The Virginia General Assembly this year passed a handful of new bills aimed at cracking down on computer and online crimes, including a statute that observers say is the nation's first law that criminalizes "phishing" schemes.
Phishing occurs when someone sends out bulk e-mail messages designed to trick consumers into revealing bank account passwords, Social Security numbers and other personal information.
Sen. Kenneth W. Stolle said the new state laws will "make computer crimes more painful and less profitable."
(Photos Robert A. Reeder -- The Washington Po St)
Starting July 1, cyberscammers who deceive people out of that kind of information could face a felony charge punishable by up to five years in prison and $2,500 in fines. Those convicted of selling the data or using it to commit another crime, such as identity theft, would face twice the prison time.
Other new laws boost penalties for hackers convicted of computer trespassing or invasion of privacy, which includes disabling a computer with a virus, stealing personal data directly from a computer or using "spyware" programs to do so. The bills also update some computer-related definitions penned in the 1980s that have become practically archaic in the quickly changing world of technology.
Lawmakers said the changes will give prosecutors more power to go after cybercriminals and deter others from committing high-tech crimes.
"Not in all cases, but in many cases these statutes make computer crimes more painful and less profitable," said Sen. Kenneth W. Stolle (R-Virginia Beach), a sponsor of one bill.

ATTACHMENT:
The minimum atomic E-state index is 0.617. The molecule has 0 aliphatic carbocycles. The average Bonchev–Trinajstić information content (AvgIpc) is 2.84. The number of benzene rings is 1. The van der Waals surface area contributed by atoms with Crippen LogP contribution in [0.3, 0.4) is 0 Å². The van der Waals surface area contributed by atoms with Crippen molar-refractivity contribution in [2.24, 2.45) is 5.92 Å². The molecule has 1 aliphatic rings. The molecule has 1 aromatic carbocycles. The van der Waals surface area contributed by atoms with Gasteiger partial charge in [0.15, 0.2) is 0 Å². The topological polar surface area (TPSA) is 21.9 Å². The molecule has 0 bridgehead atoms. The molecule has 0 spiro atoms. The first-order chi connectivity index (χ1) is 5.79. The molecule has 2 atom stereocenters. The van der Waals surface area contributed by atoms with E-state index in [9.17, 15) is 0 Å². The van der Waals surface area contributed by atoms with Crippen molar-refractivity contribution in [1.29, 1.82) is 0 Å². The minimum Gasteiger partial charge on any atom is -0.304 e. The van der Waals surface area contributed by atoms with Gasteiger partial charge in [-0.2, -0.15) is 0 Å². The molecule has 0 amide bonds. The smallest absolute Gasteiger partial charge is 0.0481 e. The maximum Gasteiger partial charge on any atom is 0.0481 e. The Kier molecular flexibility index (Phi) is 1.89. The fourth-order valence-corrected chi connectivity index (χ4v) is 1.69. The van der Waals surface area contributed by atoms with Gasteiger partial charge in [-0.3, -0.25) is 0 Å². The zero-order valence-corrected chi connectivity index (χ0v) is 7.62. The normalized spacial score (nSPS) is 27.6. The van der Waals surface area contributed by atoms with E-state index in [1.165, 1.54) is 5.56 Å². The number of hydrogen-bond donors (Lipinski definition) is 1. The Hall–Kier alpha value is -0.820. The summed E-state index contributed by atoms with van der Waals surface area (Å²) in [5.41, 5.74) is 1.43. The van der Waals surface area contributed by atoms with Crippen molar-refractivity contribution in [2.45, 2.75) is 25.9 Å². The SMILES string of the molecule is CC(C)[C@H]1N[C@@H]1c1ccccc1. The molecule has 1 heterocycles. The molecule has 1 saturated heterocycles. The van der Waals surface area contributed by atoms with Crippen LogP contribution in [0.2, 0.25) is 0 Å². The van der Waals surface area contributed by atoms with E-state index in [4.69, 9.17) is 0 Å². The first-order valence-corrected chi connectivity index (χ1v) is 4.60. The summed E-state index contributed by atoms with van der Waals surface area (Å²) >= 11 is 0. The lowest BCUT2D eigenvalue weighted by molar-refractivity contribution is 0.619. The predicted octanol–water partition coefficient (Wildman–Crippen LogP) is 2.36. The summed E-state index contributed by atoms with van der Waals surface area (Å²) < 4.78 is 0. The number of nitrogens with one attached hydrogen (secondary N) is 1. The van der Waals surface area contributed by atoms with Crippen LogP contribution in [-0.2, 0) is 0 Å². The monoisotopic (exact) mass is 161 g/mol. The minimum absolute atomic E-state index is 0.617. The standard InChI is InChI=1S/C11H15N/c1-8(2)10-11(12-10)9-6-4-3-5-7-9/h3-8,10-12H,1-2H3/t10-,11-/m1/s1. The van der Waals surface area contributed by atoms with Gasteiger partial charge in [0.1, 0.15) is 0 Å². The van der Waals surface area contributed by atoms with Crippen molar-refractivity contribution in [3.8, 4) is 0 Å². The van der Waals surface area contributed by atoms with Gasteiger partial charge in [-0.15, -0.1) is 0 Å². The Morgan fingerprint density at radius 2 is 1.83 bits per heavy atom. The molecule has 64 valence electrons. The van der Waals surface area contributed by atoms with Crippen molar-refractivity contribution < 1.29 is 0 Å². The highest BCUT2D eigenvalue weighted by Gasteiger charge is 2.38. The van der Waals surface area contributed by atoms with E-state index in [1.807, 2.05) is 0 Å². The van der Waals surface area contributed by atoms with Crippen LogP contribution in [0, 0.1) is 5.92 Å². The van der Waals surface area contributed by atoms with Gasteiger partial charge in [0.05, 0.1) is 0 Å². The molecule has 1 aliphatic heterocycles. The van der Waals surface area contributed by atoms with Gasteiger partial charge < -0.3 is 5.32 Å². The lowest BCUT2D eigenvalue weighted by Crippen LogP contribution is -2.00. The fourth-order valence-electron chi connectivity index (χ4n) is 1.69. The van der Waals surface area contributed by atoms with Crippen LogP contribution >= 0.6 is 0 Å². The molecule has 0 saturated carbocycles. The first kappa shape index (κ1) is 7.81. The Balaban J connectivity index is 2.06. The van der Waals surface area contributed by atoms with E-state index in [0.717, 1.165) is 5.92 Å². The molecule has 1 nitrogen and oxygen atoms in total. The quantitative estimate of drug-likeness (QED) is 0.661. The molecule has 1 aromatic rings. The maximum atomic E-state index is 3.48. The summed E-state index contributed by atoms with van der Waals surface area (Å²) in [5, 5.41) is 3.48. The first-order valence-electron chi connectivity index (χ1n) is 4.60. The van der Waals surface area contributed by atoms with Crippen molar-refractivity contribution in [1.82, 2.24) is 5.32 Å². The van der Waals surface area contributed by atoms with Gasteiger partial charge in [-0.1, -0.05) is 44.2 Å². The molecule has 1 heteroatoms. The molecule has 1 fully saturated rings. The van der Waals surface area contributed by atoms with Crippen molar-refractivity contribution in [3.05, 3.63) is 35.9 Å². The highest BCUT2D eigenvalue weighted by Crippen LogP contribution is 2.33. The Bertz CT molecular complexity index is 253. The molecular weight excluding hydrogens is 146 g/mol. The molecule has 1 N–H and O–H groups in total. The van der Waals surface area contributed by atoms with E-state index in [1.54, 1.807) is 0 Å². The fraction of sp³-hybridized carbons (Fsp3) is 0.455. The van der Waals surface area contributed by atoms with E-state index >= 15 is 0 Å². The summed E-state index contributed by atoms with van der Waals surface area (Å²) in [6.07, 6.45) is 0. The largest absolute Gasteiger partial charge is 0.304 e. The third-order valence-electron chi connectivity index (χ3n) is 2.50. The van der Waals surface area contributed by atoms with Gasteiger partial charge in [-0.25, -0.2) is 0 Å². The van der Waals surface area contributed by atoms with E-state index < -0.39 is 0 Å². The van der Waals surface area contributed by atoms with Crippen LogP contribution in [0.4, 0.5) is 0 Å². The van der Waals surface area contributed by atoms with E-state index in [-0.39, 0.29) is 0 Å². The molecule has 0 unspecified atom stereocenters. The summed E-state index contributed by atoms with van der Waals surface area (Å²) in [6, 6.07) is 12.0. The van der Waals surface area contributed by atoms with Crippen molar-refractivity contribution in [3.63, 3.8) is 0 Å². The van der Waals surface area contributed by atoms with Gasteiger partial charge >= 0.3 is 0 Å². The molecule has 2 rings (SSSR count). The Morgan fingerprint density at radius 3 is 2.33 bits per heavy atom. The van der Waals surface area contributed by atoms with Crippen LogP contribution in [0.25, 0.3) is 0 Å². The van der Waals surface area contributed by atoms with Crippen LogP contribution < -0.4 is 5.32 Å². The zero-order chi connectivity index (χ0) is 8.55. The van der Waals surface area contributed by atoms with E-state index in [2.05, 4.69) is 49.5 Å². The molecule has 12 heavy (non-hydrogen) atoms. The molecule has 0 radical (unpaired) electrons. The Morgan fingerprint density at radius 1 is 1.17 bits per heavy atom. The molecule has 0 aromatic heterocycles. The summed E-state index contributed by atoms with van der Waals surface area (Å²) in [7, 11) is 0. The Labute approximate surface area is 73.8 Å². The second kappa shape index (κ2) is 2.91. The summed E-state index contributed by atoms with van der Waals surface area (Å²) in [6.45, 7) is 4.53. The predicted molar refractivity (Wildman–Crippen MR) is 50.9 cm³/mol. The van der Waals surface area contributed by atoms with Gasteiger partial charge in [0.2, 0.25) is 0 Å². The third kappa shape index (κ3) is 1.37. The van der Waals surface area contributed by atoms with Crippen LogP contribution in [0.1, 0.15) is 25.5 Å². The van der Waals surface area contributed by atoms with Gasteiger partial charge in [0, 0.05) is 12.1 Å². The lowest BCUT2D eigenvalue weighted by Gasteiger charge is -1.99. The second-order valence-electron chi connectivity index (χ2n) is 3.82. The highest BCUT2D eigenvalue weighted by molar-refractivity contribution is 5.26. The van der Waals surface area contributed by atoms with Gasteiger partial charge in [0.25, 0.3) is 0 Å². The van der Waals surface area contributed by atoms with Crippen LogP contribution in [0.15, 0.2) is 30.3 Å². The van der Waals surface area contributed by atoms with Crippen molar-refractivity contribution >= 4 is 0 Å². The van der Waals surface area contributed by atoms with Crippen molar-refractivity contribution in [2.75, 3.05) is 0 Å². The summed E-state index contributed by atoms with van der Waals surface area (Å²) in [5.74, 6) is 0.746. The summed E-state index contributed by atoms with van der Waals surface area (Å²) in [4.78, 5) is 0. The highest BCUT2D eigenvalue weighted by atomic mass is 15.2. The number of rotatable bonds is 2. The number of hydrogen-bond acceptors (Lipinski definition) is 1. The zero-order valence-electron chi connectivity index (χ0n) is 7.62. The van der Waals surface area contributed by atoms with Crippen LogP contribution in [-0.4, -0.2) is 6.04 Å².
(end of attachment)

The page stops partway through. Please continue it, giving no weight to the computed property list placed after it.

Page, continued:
The new legislation will bolster Virginia's Computer Crimes Act, which is already among the toughest in the nation. Former state attorney general Jerry R. Kilgore (R) adopted a tough-on-computer-crime stance while in office, ushering in the nation's first anti-spam law. And lawmakers have worked closely on the issue with high-tech companies, many of which are based in Virginia, where as much as half the world's e-mails are routed.
"Other legislatures look to us as being leaders in the area of computer legislation," said Del. Joe T. May (R-Loudoun), who sponsored one of the bills. "I just see it as us doing our job."
The new legislation was written carefully to ensure that only people with criminal intent could be prosecuted, said Stewart Petoe, director of legal affairs for the Virginia State Crime Commission, a legislative advisory body. That means people who accidentally erase files from their colleagues' computers or online chat room suitors who falsely say they're millionaire doctors could not be prosecuted, he said.
True phishers, however, would be fair game. Industry observers say phishing is booming and costs consumers and businesses hundreds of millions of dollars each year. To "hook" consumers, phishers send e-mails that appear to come from banks, Internet providers or other companies. The messages typically demand that consumers click on a link to a sham Web site, where they are asked to surrender personal information or lose their accounts.
According to the Anti-Phishing Working Group, an industry association, the number of phishing Web sites grew by 28 percent from July 2004 to January 2005. David Jevans, chairman of the group, said a few other states, including California, are considering anti-phishing laws to crack down on the problem. A proposed federal law died in Congress last year.
The Virginia anti-phishing law is innovative because it also targets purveyors of phished information, meaning that middlemen, and not just those who use the data, can be prosecuted, Jevans said.
Laws cannot help, however, with what he said is perhaps the hardest part of prosecuting phishers lurking in cyberspace: catching them. Nor do they provide law enforcement officials with the resources needed to investigate highly technical cases. But observers said laws are a step in the right direction.
"Every little bit helps," said Nicholas Graham, a spokesman for America Online, which is based in Loudoun County. "Phishers should be the ones who get hooked, not consumers."